A Framework for Assessing Privacy Readiness of e-Government
Kristof Kessler, Nils Hettich, Chadley Parsons, Craig Richardson, Anny Triana
While rapid growth of information and communication technology in government can facilitate improved service provision, it can also pose a privacy threat. Privacy is thus a key concern in the establishment – and the success or failure – of e-government systems. Yet research into privacy requirements related to e-government has not so far yielded an appropriate analytical framework. Consequently, the purpose of this paper is to develop such a framework.
The proposed framework incorporates the five maturity stages of e-government and their specific privacy requirements from a Policy, Technology and Citizen requirements perspective. Its utilization and implications are then outlined by analysing and comparing two case examples; one from Germany, one from Kenya. Researchers and practitioners can use the proposed framework to identify major privacy-related issues in citizen-facing e-government systems and to develop appropriate recommendations for action.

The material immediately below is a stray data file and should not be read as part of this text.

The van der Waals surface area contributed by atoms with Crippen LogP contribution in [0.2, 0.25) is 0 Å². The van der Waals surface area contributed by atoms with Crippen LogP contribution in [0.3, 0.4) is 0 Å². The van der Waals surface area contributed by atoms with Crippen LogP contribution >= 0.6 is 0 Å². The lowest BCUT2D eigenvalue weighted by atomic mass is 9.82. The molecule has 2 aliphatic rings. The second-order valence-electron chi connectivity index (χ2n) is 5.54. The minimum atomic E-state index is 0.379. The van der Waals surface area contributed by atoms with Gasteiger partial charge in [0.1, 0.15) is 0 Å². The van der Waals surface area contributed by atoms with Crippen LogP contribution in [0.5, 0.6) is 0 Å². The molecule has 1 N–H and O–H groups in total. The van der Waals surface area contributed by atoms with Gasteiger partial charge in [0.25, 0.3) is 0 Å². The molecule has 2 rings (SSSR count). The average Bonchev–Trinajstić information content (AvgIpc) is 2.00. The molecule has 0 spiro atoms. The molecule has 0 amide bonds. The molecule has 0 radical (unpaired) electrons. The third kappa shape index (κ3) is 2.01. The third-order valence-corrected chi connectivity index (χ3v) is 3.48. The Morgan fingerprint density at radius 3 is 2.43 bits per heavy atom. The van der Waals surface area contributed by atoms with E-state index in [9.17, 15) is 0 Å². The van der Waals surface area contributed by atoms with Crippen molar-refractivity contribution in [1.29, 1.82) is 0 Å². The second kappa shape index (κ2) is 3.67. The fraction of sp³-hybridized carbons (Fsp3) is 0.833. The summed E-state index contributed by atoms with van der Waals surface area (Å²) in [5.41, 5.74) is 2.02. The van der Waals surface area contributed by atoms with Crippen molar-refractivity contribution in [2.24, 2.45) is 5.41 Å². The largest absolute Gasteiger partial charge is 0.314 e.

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- Explain the interconnection between e-government and privacy. [Part A].
- Summarise the purpose and dimensions of the framework for assessing privacy readiness of e-government and how the dimensions contribute to fulfilling the framework's purpose. [Part B].
- Summarise the application of the framework to the case examples and what implications can be derived for the cases in particular. [Part C].
- How does the framework relate to the work of academics and practitioners at the intersection of privacy and e-government? [Part D]
- Is there an absolute measure for privacy attainment in e-government? Which role could cultural and personal aspects play?
- Is the selection of case examples justified? Elaborate on which case characteristics could strengthen or weaken the arguments made, respectively.
- Which critical aspects of privacy readiness in e-government are not addressed by the framework and why? Which currently-addressed aspects can be considered non-critical and why?
- Are there other applications of the framework beyond privacy readiness? If so, which areas could the framework cover; why and how?